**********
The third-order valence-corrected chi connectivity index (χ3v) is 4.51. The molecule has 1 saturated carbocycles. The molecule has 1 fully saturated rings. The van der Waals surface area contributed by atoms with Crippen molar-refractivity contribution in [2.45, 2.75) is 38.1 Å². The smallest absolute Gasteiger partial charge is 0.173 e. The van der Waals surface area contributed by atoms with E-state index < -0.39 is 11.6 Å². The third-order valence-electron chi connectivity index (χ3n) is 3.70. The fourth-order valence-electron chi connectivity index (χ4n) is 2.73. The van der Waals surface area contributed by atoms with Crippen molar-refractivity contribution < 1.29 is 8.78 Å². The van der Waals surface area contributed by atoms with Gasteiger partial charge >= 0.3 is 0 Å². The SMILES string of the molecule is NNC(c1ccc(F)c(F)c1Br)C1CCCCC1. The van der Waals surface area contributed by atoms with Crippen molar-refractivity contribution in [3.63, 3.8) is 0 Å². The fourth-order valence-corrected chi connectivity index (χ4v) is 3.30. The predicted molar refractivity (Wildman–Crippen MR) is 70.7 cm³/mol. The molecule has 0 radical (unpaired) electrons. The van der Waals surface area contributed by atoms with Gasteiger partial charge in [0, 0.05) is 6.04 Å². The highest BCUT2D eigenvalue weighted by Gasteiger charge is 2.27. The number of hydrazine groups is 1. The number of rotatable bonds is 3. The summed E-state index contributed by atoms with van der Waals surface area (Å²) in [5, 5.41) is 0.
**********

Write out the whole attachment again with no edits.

The third-order valence-corrected chi connectivity index (χ3v) is 4.51. The molecule has 1 saturated carbocycles. The molecule has 1 fully saturated rings. The van der Waals surface area contributed by atoms with Crippen molar-refractivity contribution in [2.45, 2.75) is 38.1 Å². The smallest absolute Gasteiger partial charge is 0.173 e. The van der Waals surface area contributed by atoms with E-state index < -0.39 is 11.6 Å². The third-order valence-electron chi connectivity index (χ3n) is 3.70. The fourth-order valence-electron chi connectivity index (χ4n) is 2.73. The van der Waals surface area contributed by atoms with Crippen molar-refractivity contribution < 1.29 is 8.78 Å². The van der Waals surface area contributed by atoms with Gasteiger partial charge >= 0.3 is 0 Å². The SMILES string of the molecule is NNC(c1ccc(F)c(F)c1Br)C1CCCCC1. The van der Waals surface area contributed by atoms with Crippen molar-refractivity contribution in [3.63, 3.8) is 0 Å². The fourth-order valence-corrected chi connectivity index (χ4v) is 3.30. The predicted molar refractivity (Wildman–Crippen MR) is 70.7 cm³/mol. The molecule has 0 radical (unpaired) electrons. The van der Waals surface area contributed by atoms with Gasteiger partial charge in [0, 0.05) is 6.04 Å². The highest BCUT2D eigenvalue weighted by Gasteiger charge is 2.27. The number of hydrazine groups is 1. The number of rotatable bonds is 3. The summed E-state index contributed by atoms with van der Waals surface area (Å²) in [5, 5.41) is 0.